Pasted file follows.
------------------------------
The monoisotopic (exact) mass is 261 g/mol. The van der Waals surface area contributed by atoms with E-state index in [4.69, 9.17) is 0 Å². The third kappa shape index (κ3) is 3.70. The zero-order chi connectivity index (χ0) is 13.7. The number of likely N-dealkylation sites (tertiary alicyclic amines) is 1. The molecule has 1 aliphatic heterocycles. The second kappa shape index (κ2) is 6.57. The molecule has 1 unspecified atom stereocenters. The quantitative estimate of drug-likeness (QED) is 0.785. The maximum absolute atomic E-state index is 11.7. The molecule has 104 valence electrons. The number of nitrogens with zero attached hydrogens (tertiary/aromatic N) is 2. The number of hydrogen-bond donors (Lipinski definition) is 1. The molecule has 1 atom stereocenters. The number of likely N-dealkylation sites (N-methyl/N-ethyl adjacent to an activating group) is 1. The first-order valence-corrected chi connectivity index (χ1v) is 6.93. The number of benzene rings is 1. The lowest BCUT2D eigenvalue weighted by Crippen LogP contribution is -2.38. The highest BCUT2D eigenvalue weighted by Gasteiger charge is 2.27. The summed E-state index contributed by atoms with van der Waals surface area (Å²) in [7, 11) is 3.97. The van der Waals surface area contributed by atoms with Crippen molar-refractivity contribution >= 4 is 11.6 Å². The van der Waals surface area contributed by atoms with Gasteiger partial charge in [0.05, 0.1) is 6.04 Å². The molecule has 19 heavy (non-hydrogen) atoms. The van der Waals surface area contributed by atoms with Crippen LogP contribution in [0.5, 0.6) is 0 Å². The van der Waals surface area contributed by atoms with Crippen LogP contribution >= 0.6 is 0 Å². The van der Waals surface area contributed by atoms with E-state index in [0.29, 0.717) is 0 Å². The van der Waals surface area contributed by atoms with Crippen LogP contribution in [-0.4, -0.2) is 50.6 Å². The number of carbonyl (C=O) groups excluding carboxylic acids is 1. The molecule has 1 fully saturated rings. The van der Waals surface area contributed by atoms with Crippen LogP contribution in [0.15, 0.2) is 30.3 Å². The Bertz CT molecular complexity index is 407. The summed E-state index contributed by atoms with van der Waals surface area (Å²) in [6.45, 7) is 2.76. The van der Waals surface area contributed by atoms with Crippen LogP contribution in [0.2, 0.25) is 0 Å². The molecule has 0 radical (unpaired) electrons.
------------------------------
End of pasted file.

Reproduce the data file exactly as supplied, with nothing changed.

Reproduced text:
The monoisotopic (exact) mass is 261 g/mol. The van der Waals surface area contributed by atoms with E-state index in [4.69, 9.17) is 0 Å². The third kappa shape index (κ3) is 3.70. The zero-order chi connectivity index (χ0) is 13.7. The number of likely N-dealkylation sites (tertiary alicyclic amines) is 1. The molecule has 1 aliphatic heterocycles. The second kappa shape index (κ2) is 6.57. The molecule has 1 unspecified atom stereocenters. The quantitative estimate of drug-likeness (QED) is 0.785. The maximum absolute atomic E-state index is 11.7. The molecule has 104 valence electrons. The number of nitrogens with zero attached hydrogens (tertiary/aromatic N) is 2. The number of hydrogen-bond donors (Lipinski definition) is 1. The molecule has 1 atom stereocenters. The number of likely N-dealkylation sites (N-methyl/N-ethyl adjacent to an activating group) is 1. The first-order valence-corrected chi connectivity index (χ1v) is 6.93. The number of benzene rings is 1. The lowest BCUT2D eigenvalue weighted by Crippen LogP contribution is -2.38. The highest BCUT2D eigenvalue weighted by Gasteiger charge is 2.27. The summed E-state index contributed by atoms with van der Waals surface area (Å²) in [7, 11) is 3.97. The van der Waals surface area contributed by atoms with Crippen molar-refractivity contribution >= 4 is 11.6 Å². The van der Waals surface area contributed by atoms with Gasteiger partial charge in [0.05, 0.1) is 6.04 Å². The molecule has 19 heavy (non-hydrogen) atoms. The van der Waals surface area contributed by atoms with Crippen LogP contribution in [0.5, 0.6) is 0 Å². The van der Waals surface area contributed by atoms with Crippen LogP contribution >= 0.6 is 0 Å². The van der Waals surface area contributed by atoms with E-state index in [0.29, 0.717) is 0 Å². The van der Waals surface area contributed by atoms with Crippen LogP contribution in [-0.4, -0.2) is 50.6 Å². The number of carbonyl (C=O) groups excluding carboxylic acids is 1. The molecule has 1 fully saturated rings. The van der Waals surface area contributed by atoms with Crippen LogP contribution in [0.15, 0.2) is 30.3 Å². The Bertz CT molecular complexity index is 407. The summed E-state index contributed by atoms with van der Waals surface area (Å²) in [6.45, 7) is 2.76. The van der Waals surface area contributed by atoms with Crippen LogP contribution in [0.2, 0.25) is 0 Å². The molecule has 0 radical (unpaired) electrons.